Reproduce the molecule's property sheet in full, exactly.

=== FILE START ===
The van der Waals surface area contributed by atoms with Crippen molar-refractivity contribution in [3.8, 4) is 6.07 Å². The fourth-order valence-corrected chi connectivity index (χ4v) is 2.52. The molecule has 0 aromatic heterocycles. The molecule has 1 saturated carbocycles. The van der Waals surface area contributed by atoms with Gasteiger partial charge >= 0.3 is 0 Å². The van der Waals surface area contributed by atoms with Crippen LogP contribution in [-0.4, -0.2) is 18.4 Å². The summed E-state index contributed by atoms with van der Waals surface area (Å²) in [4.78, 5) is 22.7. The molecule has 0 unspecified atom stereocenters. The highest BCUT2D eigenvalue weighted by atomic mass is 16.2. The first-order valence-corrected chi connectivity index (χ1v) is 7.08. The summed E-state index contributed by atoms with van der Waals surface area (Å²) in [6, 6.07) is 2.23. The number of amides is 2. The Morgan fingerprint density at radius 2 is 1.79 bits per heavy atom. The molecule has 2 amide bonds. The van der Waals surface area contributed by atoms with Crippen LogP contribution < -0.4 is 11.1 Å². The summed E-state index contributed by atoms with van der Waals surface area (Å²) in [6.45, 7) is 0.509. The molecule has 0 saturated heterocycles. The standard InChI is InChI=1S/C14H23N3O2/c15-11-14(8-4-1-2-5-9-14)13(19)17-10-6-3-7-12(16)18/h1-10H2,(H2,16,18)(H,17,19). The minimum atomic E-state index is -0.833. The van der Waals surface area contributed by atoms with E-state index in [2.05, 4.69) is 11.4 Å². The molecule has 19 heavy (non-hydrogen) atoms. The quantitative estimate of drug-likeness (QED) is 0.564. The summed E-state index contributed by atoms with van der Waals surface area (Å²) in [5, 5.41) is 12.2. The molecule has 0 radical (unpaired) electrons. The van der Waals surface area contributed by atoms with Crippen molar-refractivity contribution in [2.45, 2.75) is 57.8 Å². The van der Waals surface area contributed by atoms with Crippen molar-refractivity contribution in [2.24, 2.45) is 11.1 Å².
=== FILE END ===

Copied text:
The van der Waals surface area contributed by atoms with Crippen molar-refractivity contribution in [3.8, 4) is 6.07 Å². The fourth-order valence-corrected chi connectivity index (χ4v) is 2.52. The molecule has 0 aromatic heterocycles. The molecule has 1 saturated carbocycles. The van der Waals surface area contributed by atoms with Gasteiger partial charge >= 0.3 is 0 Å². The van der Waals surface area contributed by atoms with Crippen LogP contribution in [-0.4, -0.2) is 18.4 Å². The summed E-state index contributed by atoms with van der Waals surface area (Å²) in [4.78, 5) is 22.7. The molecule has 0 unspecified atom stereocenters. The highest BCUT2D eigenvalue weighted by atomic mass is 16.2. The first-order valence-corrected chi connectivity index (χ1v) is 7.08. The summed E-state index contributed by atoms with van der Waals surface area (Å²) in [6, 6.07) is 2.23. The number of amides is 2. The Morgan fingerprint density at radius 2 is 1.79 bits per heavy atom. The molecule has 2 amide bonds. The van der Waals surface area contributed by atoms with Crippen LogP contribution < -0.4 is 11.1 Å². The summed E-state index contributed by atoms with van der Waals surface area (Å²) in [6.45, 7) is 0.509. The molecule has 0 saturated heterocycles. The standard InChI is InChI=1S/C14H23N3O2/c15-11-14(8-4-1-2-5-9-14)13(19)17-10-6-3-7-12(16)18/h1-10H2,(H2,16,18)(H,17,19). The minimum atomic E-state index is -0.833. The van der Waals surface area contributed by atoms with E-state index in [2.05, 4.69) is 11.4 Å². The molecule has 19 heavy (non-hydrogen) atoms. The quantitative estimate of drug-likeness (QED) is 0.564. The summed E-state index contributed by atoms with van der Waals surface area (Å²) in [5, 5.41) is 12.2. The molecule has 0 radical (unpaired) electrons. The van der Waals surface area contributed by atoms with Crippen molar-refractivity contribution in [2.45, 2.75) is 57.8 Å². The van der Waals surface area contributed by atoms with Crippen molar-refractivity contribution in [2.24, 2.45) is 11.1 Å².